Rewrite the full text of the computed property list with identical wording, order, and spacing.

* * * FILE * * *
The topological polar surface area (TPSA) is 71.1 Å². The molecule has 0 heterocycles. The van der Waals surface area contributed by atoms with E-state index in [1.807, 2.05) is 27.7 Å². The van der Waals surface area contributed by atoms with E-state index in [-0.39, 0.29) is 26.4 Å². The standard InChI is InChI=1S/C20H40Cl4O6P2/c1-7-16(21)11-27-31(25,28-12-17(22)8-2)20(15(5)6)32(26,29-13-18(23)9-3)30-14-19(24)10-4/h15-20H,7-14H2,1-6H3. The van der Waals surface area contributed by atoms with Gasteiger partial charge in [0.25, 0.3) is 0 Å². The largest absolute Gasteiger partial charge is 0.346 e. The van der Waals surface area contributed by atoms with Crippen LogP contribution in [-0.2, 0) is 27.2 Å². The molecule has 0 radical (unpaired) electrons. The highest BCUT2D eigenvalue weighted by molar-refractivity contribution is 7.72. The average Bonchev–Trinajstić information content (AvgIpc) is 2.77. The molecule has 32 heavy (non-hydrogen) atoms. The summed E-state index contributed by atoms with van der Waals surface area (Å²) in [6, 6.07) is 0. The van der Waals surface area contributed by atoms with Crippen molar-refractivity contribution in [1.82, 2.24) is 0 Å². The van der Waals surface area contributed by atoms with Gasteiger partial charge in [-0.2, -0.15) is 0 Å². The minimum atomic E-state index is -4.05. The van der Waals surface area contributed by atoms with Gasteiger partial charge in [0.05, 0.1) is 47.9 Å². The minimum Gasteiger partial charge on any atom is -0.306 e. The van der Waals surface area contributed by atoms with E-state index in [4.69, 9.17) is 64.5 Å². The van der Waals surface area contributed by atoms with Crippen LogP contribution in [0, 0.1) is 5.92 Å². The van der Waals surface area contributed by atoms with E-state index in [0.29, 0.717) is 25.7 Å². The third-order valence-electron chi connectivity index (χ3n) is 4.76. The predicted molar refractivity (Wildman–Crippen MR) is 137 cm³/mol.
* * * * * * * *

The topological polar surface area (TPSA) is 71.1 Å². The molecule has 0 heterocycles. The van der Waals surface area contributed by atoms with E-state index in [1.807, 2.05) is 27.7 Å². The van der Waals surface area contributed by atoms with E-state index in [-0.39, 0.29) is 26.4 Å². The standard InChI is InChI=1S/C20H40Cl4O6P2/c1-7-16(21)11-27-31(25,28-12-17(22)8-2)20(15(5)6)32(26,29-13-18(23)9-3)30-14-19(24)10-4/h15-20H,7-14H2,1-6H3. The van der Waals surface area contributed by atoms with Gasteiger partial charge in [0.25, 0.3) is 0 Å². The largest absolute Gasteiger partial charge is 0.346 e. The van der Waals surface area contributed by atoms with Crippen LogP contribution in [-0.2, 0) is 27.2 Å². The molecule has 0 radical (unpaired) electrons. The highest BCUT2D eigenvalue weighted by molar-refractivity contribution is 7.72. The average Bonchev–Trinajstić information content (AvgIpc) is 2.77. The molecule has 32 heavy (non-hydrogen) atoms. The summed E-state index contributed by atoms with van der Waals surface area (Å²) in [6, 6.07) is 0. The van der Waals surface area contributed by atoms with Crippen molar-refractivity contribution in [1.82, 2.24) is 0 Å². The van der Waals surface area contributed by atoms with Gasteiger partial charge in [-0.2, -0.15) is 0 Å². The minimum atomic E-state index is -4.05. The van der Waals surface area contributed by atoms with Gasteiger partial charge in [0.05, 0.1) is 47.9 Å². The minimum Gasteiger partial charge on any atom is -0.306 e. The van der Waals surface area contributed by atoms with E-state index in [4.69, 9.17) is 64.5 Å². The van der Waals surface area contributed by atoms with Crippen LogP contribution in [0, 0.1) is 5.92 Å². The van der Waals surface area contributed by atoms with E-state index in [0.29, 0.717) is 25.7 Å². The third-order valence-electron chi connectivity index (χ3n) is 4.76. The predicted molar refractivity (Wildman–Crippen MR) is 137 cm³/mol.